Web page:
The horrifying photo of children fleeing a deadly napalm attack has become a defining image not only of the Vietnam War, but of the 20th century as well. Dark smoke billowing behind them, the young subjects’ faces are painted with a mixture of fear, pain and confusion. Soldiers of the 25th Division of the South Vietnamese army follow helplessly.
The girl, who has since been identified as Phan Thi Kim Phuc, ultimately survived her injuries. This was partly thanks to Associated Press photographer Nick Ut, who helped the kids after snapping his now iconic photo. Fifty years after that fateful day, the two are still in regular contact — and use their story to spread a message of peace.
“I will never forget that moment,” Phuc said in a video call from Toronto, where she is now based.
Phuc and her family, along with other civilians and South Vietnamese soldiers, had found shelter in a Buddhist temple. When they heard the plane of their own army, the soldiers urged everyone to flee, fearing an attack. Tragically, the group was mistaken for the enemy.
“I turned my head and saw the planes, and I saw four bombs land,” Phuc said. “Then suddenly there was fire everywhere and my clothes were burned by the fire. At that moment I saw no one around me, only fire.
“I still remember what I was thinking,” she added. “I thought, ‘Oh my god, I got burned, I’ll be ugly and people will see me differently. But I was so terrified.”
Another photo of Ut from that day shows a Vietnamese grandmother carrying her badly burned grandson. Credit: Nick Ut/AP
Phuc tore what was left of her clothes and ran down the Route 1 highway. Vietnamese photographer Ut, then 21 years old, found himself among several journalists who stood outside the village waiting for further clashes that day.
“I saw Kim run and she (screamed in Vietnamese) ‘Too hot! Too hot!'” he said during a video call from Los Angeles. “When I took the photo of her, I saw that her body was so badly burned, and I immediately wanted to help her. I put all my camera gear on the highway and put water on her body.”
U then put the injured children in his van and drove them to a nearby hospital for 30 minutes. But upon arrival, the hospital told him that there was no room and that he had to take them to Saigon.
“I said, ‘If she goes another hour (without treatment), she will die,'” he recalls, adding that he initially feared that Phuc had already died in his vehicle during the ride.
Seen all over the world
From the hospital, Ut went to the Associated Press office in Saigon to develop the photos. His images told much of the story of the day: a bomb caught in mid-air under a Skyraider, thick black smoke billowing from Trang Bang, a victim being transported on a makeshift stretcher. A lesser-known image shows TV crews and South Vietnamese soldiers gathered around Phuc, the skin of her back and arms scorched by the flammable jelly that made napalm such a controversial weapon.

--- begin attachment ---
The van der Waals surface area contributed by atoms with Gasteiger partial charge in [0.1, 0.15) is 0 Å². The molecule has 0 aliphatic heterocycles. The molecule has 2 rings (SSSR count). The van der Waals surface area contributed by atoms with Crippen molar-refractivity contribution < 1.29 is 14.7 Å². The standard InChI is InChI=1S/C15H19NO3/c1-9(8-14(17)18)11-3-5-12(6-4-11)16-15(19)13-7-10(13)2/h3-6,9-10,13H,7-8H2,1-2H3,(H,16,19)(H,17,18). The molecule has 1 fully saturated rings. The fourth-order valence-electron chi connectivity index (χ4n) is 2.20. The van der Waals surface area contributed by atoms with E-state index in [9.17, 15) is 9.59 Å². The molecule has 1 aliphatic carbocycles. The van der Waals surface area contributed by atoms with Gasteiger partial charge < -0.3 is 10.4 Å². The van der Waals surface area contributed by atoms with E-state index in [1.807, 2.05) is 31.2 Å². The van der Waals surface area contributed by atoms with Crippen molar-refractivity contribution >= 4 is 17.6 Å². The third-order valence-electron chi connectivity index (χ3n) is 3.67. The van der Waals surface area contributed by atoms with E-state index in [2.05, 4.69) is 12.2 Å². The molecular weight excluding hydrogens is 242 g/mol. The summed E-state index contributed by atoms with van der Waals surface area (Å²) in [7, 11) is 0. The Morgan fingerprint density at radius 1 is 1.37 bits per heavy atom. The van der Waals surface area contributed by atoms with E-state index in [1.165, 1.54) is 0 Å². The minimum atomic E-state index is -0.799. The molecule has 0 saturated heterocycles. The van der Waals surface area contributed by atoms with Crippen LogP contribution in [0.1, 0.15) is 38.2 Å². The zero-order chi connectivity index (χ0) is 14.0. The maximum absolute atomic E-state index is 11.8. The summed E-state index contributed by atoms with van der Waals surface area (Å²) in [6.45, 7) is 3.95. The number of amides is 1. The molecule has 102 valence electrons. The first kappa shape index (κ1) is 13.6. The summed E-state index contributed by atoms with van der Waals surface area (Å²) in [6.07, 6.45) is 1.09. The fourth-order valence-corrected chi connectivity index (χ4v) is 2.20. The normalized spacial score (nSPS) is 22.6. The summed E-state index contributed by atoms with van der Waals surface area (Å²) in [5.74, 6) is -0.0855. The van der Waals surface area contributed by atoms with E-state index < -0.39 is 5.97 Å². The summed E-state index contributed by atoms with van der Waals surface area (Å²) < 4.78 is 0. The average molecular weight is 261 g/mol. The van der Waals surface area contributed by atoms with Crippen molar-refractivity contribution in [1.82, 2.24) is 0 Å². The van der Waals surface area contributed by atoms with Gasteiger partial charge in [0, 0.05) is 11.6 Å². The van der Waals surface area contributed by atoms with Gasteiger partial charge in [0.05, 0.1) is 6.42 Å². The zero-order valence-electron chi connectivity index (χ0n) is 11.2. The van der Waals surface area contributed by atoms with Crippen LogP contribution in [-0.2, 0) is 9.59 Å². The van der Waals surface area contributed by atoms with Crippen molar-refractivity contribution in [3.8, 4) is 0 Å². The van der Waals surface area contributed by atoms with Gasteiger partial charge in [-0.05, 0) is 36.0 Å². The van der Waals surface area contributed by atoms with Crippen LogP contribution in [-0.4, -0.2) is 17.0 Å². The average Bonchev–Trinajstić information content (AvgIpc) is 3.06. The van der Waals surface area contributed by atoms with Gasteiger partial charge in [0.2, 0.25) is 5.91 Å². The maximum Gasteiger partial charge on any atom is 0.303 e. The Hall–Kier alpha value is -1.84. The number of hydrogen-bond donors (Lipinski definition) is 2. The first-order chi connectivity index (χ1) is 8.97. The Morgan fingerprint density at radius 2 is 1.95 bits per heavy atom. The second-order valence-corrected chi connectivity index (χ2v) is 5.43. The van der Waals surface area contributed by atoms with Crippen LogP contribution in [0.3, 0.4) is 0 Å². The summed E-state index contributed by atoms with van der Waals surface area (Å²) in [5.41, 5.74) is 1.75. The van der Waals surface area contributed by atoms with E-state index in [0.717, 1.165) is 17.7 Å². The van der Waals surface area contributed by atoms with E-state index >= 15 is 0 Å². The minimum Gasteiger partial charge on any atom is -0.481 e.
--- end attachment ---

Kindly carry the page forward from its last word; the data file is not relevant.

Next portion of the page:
But the photographer immediately knew that one photo stood out from the rest.
“When I went back to my office, the (dark room technician) and everyone who saw the photo immediately told me that it was very powerful and that the photo would win a Pulitzer.”
A file photo taken by Associated Press photographer Nick Ut on June 8, 1972, of a Skyraider dropping a napalm bomb over the village of Trang Bang. Credit: Nick Ut/AP
Phuc, meanwhile, spent 14 months in hospitals to be treated for her injuries. Two of her cousins had died in the bombing. But she tried to move forward with the attack — and the image that was seen around the world.
“As a kid I was so ashamed, to be honest,” she said. “I didn’t like that photo at all. Why did he take my photo? I never wanted to see it.”
She dreamed of becoming a doctor, but the communist government of Vietnam quickly expelled her from medical school to use her in propaganda campaigns. She remembers journalists traveling from abroad to hear her story, but she struggled with the attention.
“It really affected my private life,” she said, saying she sometimes wanted to “disappear”.
“I couldn’t go to school. I couldn’t fulfill my dreams. And so I kind of hated it.”
A symbol of hope
Last month, she and Ut – who she still affectionately calls “uncle” – presented a copy of the photo to Pope Francis in St. Peter’s Square.
“I realized that, ‘Wow, that photo has become a powerful gift to me – I can (use) it to work for peace, because that photo hasn’t let go of me,’ she said.
“Now I can look back and embrace it… I am so grateful that (Ut) could capture that moment in history and capture the horror of war, which can change the whole world. And that moment changed my attitude and my faith that I can keep my dream alive to help others.”
Nick Ut and Kim Phuc were photographed together in Milan, Italy last month. Credit: Pier Marco Tacca/Getty Images Europa/Getty Images
After years of surgery and therapy, Phuc still suffers from the burns suffered that day. She recently underwent laser treatments in the US, although she is experiencing persistent pain from her injuries.
But now that she has two children of her own, Phuc credits her Christian faith with helping her “move on.”
“Now, 50 years later, I am so grateful and not a war victim anymore. I am a survivor and have the opportunity to work for peace.”
“When I was shooting in Vietnam, it was so much slower and we didn’t have social media,” he said. “Now you have a plethora of photos, but it’s so immediate — in terms of telling the truth and bringing it out to the world — that it’s also incredibly powerful.”